The FindYouthInfo Program Directory features evidence-based programs whose purpose is to prevent and/or reduce delinquency or other problem behaviors in young people.
For more info please visit http://www.findyouthinfo.gov/ProgramSearch.aspx
|Preparing and Responding to Cyberbullying: Tips for Law Enforcement||Tips & Facts||International Association of Chiefs of Police; NCMEC; OJJDP||2014|
This 2014 resource, published by the International Association of Chiefs of Police (IACP) in collaboration with the National Center for Missing and Exploited Children (NCMEC) and the Office of Juvenile Justice and Delinquency Prevention (OJJDP), provides guidance for law enforcement, first responders, and administrators on strategies to address cyberbullying in their communities.
Topics: Prevention, Respond to Bullying, Schools, Cyberbullying
For more info please visit http://www.theiacp.org/cyberbullyingresources
|It Gets Better Project||Campaign||It Gets Better||2012|
The It Gets Better Project was created to show young LGBT people the levels of happiness, potential, and positivity their lives will reach – if they can just get through their teen years. The It Gets Better Project wants to remind teenagers in the LGBT community that they are not alone — and it WILL get better.
Topics: LGBT, Prevention, Kids, Schools, Cyberbullying, Gender
For more info please visit http://www.itgetsbetter.org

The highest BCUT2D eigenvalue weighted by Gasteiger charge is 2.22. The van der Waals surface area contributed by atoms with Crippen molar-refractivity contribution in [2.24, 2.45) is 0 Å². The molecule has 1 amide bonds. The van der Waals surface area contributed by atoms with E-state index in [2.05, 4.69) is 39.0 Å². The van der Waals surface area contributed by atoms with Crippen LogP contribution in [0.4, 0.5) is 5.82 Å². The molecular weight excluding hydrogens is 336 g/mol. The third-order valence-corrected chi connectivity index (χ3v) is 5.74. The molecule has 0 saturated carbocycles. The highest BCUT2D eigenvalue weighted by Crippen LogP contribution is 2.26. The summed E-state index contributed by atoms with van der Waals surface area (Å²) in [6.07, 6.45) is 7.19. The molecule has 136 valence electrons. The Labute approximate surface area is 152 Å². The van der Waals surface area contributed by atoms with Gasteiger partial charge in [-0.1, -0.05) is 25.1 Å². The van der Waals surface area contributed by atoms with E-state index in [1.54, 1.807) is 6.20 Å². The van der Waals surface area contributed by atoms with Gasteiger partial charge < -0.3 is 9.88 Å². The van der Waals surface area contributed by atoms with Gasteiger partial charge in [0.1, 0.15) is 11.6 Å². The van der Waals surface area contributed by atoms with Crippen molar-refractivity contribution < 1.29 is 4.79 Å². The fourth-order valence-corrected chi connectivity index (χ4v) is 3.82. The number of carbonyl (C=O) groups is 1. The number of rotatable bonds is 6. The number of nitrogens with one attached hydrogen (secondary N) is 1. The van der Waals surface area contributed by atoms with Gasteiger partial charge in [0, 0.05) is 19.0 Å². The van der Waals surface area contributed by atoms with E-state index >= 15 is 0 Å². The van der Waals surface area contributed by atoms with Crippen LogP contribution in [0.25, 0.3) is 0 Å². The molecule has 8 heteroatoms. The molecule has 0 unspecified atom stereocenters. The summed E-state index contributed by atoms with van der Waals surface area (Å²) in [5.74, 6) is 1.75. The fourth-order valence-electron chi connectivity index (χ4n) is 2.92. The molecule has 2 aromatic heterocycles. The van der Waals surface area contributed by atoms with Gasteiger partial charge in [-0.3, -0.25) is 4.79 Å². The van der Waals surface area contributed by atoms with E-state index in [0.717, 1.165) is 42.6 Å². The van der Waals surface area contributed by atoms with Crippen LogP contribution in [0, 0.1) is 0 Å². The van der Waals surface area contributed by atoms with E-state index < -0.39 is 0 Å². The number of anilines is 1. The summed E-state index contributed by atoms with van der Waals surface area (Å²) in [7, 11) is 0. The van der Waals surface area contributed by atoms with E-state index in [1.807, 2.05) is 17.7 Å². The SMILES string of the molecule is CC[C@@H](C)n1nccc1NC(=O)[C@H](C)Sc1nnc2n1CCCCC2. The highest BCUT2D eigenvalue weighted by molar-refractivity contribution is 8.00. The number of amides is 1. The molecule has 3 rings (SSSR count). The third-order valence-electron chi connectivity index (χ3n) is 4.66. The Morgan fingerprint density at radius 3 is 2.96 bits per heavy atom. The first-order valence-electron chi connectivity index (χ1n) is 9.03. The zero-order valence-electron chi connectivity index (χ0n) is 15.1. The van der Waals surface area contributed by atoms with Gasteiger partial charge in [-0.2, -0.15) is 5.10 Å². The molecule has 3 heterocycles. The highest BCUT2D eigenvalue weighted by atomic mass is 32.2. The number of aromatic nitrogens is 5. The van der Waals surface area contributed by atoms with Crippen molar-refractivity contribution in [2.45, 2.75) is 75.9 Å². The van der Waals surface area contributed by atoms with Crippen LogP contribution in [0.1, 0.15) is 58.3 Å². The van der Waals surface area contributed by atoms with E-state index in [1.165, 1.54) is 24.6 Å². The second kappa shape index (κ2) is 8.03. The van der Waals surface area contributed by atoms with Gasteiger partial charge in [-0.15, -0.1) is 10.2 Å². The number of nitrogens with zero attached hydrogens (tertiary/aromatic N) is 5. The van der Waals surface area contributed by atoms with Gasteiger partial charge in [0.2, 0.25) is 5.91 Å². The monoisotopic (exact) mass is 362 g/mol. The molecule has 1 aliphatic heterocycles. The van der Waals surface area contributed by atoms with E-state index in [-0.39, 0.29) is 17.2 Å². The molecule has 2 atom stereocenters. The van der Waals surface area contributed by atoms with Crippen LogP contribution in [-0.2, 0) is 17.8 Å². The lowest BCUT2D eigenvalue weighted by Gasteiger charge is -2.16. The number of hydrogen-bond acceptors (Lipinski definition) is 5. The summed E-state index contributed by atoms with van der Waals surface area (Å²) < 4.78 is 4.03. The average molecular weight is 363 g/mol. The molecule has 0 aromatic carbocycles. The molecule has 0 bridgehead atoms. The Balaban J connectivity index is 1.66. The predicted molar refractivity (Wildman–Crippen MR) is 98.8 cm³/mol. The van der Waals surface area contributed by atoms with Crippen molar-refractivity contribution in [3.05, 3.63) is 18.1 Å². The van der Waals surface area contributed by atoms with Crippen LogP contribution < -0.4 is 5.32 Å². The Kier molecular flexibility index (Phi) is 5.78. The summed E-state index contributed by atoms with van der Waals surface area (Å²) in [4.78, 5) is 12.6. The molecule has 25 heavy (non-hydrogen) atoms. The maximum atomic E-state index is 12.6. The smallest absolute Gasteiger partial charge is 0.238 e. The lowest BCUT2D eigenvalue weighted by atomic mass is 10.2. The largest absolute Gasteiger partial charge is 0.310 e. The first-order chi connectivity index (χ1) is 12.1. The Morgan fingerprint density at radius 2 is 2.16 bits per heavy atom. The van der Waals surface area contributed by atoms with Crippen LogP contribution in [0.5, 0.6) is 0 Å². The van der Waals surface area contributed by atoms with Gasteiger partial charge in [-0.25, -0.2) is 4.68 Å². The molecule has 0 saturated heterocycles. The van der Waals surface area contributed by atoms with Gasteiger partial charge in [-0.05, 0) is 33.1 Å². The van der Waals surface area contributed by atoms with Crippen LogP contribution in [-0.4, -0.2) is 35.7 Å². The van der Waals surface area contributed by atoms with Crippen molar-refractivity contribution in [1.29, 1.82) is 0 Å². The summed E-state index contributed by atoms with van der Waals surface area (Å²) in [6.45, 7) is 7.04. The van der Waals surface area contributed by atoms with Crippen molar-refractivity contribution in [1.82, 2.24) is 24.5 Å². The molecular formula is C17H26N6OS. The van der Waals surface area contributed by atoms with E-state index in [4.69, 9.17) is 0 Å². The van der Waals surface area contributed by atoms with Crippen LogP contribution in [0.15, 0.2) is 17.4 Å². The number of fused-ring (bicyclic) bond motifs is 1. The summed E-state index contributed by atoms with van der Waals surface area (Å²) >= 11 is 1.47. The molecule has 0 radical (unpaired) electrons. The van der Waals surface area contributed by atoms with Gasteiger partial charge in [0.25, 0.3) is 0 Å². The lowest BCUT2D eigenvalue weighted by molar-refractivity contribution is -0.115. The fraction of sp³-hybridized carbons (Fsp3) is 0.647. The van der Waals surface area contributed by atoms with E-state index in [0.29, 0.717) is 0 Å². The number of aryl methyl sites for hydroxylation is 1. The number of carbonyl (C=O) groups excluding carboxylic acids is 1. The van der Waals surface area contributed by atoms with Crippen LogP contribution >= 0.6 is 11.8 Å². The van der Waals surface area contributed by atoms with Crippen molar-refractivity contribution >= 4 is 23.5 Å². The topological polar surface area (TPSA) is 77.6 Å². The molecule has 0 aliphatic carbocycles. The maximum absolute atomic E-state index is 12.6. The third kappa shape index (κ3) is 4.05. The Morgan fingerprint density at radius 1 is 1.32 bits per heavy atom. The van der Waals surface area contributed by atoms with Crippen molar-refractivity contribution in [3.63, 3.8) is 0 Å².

|What will you carry?||Tips & Facts||Javier Bellido, Bernardo Medina, Luis Romero||2014|
We prepared this video as an motivation for kids and schoolers in general to not only carry books, pencils and/or a tablet in their backpacks, but to also include your values in what you carry and most of all, LOVE. Video has been filmed in San Juan, Puerto Rico. Its a group of volunteers from Kroma, an advertising agency in the caribbean.
Topics: Kids, Schools, Youth Development, Healthy Relationships
For more info please visit http://youtu.be/YLFlAV8MOWE
|A Meta-Analysis of School-Based Bullying Prevention Programs' Effects on Bystander Intervention Behavior||Research||Joshua R. Polanin, Dorothy L. Espelage, & Therese D. Pigott||2012|
This meta-analysis synthesized bullying prevention programs' effectiveness at increasing bystander intervention in bullying situations. Evidence from 12 school-based programs, involving 12,874 students, indicated that overall the programs were successful (Hedges's g = .20, 95% confidence interval [CI] = .11 to .29, p = .001), with larger effects for high school (HS) samples compared to kindergarten through eighth-grade (K-8) student samples (HS effect size [ES] = 0.43, K-8 ES = 0.14; p < .05). A secondary synthesis from eight of the studies that reported empathy for the victim revealed treatment effectiveness that was positive but not significantly different from zero (g = .05, 95% CI= -.07 to .17, p = .45). Nevertheless, this meta-analysis indicated that programs increased bystander intervention both on a practical and statistically significant level. These results suggest that researchers and school administrators should consider implementing programs that focus on bystander intervention behavior supplementary to bullying prevention programs.
Topics: Prevention, Respond to Bullying, Kids, Schools
For more info please visit http://www.nasponline.org/publications/spr/abstract.aspx?ID=3355